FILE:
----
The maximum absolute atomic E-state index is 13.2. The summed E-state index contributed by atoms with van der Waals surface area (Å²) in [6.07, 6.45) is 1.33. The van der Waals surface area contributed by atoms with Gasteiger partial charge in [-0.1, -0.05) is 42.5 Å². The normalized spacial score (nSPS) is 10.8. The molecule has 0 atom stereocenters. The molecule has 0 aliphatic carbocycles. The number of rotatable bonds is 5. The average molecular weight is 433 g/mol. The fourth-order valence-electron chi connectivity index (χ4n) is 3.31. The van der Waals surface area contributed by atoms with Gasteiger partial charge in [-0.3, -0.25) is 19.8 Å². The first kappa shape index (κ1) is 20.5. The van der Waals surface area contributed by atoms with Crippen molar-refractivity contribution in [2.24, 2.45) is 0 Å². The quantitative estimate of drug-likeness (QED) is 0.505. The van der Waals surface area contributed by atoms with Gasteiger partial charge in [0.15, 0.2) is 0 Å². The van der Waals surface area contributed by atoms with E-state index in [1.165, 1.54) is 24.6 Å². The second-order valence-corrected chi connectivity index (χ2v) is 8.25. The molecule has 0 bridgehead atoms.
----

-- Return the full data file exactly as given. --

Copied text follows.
The maximum absolute atomic E-state index is 13.2. The summed E-state index contributed by atoms with van der Waals surface area (Å²) in [6.07, 6.45) is 1.33. The van der Waals surface area contributed by atoms with Gasteiger partial charge in [-0.1, -0.05) is 42.5 Å². The normalized spacial score (nSPS) is 10.8. The molecule has 0 atom stereocenters. The molecule has 0 aliphatic carbocycles. The number of rotatable bonds is 5. The average molecular weight is 433 g/mol. The fourth-order valence-electron chi connectivity index (χ4n) is 3.31. The van der Waals surface area contributed by atoms with Gasteiger partial charge in [-0.3, -0.25) is 19.8 Å². The first kappa shape index (κ1) is 20.5. The van der Waals surface area contributed by atoms with Crippen molar-refractivity contribution in [2.24, 2.45) is 0 Å². The quantitative estimate of drug-likeness (QED) is 0.505. The van der Waals surface area contributed by atoms with Gasteiger partial charge in [0.15, 0.2) is 0 Å². The van der Waals surface area contributed by atoms with E-state index in [1.165, 1.54) is 24.6 Å². The second-order valence-corrected chi connectivity index (χ2v) is 8.25. The molecule has 0 bridgehead atoms.